The operation of the sheet heating means will be described below.

As an example, the preheating temperature of the sheet preheating means for softening the sheet was determined experimentally in the following manner.

A hard polyethylene sheet 104 having a thickness of 3 mm and a width of 500 mm was heat melt-bonded to the steel pipe 102 without preheating when the outside air temperature was 2 C.; as a result, air remained between the sheet and the outer peripheral surface of the steel pipe 102, causing swelling. On the other hand, when the sheet was preheated up to 20 C. by the sheet preheating means 400, the compatibility between the sheet 104 and the steel pipe 102 was remarkably improved, causing no swelling.

On the basis of such experimental results the thermoplastic synthetic resin sheet 104 was preheated up to 20 C. by the sheet preheating means 400 and then fed to the outer peripheral surface of the steel pipe 102 which was hot because of having preheated to 200 C., from an oblique angle with respect to the pipe axis, continuously through the guide roll 120. This sheet feeding operation is performed while the steel pipe 102 is moved relatively in the pipe axis direction and at the same time rotated at a constant speed.

The sheet 104 thus fed is brought into pressure contact with the outer peripheral surface of the steel pipe 102 by means of the sheet pressing rolls 128 and wound therearound in this state. Even when the outside air temperature is low, since the sheet 104 has been preheated by the sheet preheating means 400 and thereby softened, it is easily compatible with the steel pipe surface and so can be easily wound therearound without leaving air between the sheet and the pipe. In this way there is performed a spiral winding of the sheet and the sheet is heat melt-bonded firmly to the outer peripheral surface of the pipe 102. After winding by a predetermined length, the sheet 104 is cut with a cutter.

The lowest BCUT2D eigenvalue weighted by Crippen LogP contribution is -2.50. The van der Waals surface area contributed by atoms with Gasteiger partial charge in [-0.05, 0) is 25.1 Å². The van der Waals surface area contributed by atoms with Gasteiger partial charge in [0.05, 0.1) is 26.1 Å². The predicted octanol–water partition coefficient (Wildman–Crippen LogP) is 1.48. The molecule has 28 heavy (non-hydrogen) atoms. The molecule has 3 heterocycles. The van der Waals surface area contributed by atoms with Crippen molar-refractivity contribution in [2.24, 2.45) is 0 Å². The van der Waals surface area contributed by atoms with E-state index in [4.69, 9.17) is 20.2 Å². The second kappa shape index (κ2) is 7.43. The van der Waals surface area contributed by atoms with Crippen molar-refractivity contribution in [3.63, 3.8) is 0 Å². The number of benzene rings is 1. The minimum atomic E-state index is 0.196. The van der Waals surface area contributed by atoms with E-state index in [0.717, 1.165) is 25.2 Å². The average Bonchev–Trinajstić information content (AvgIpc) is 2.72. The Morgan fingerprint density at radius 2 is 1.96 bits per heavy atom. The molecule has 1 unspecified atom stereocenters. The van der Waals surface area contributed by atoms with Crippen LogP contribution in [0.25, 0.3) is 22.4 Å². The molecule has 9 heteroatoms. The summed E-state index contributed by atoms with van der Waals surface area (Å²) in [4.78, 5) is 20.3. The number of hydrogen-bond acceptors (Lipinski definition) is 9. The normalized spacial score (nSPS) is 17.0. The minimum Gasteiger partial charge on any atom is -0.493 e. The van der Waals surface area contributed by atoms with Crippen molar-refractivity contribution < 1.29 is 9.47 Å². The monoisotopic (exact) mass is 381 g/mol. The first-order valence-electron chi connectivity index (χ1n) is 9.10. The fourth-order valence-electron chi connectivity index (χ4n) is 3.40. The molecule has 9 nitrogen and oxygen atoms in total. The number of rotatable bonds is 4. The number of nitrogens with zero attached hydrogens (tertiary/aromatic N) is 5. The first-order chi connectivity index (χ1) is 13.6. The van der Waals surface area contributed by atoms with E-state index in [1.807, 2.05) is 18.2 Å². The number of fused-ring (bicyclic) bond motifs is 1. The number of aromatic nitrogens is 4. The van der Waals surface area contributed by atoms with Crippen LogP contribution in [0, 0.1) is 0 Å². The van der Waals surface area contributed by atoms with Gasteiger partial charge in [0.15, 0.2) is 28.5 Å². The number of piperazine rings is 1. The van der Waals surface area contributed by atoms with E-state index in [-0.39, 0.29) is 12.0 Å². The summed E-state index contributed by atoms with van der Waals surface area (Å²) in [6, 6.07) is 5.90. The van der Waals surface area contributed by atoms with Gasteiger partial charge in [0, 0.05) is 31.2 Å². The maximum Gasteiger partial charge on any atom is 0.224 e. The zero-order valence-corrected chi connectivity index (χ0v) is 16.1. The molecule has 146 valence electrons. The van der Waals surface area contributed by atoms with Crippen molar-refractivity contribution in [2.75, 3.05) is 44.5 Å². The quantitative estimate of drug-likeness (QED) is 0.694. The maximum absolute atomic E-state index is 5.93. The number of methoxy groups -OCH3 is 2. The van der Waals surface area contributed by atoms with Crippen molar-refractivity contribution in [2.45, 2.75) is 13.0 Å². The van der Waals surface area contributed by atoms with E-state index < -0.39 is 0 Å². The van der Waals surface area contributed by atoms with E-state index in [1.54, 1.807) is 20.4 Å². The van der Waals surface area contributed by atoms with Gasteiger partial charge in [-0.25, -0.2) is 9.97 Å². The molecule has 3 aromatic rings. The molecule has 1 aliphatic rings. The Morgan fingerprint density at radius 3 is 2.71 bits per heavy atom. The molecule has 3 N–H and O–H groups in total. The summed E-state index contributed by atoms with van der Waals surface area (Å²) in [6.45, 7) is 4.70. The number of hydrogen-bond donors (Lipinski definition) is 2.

Thus, even under a working environment wherein the outside air temperature is low, a good protective coating free of residual air can be formed on the outer peripheral surface of the pipe.

Although in the above embodiment the sheet preheating means 400 is disposed between the sheet feed means 110 and the guide roll 120, this arrangement does not constitute any limitation. For example, the sheet preheating means 400 may be disposed between the guide roll 120 and the sheet pressing rolls 128, or the guide roll 120 itself may be heated, if only the thermoplastic synthetic resin sheet 104 can be preheated before it is pressed against the steel pipe surface.

The following description is now provided about how to process the winding start and end portions of the sheet on the same pipe as in the above embodiment.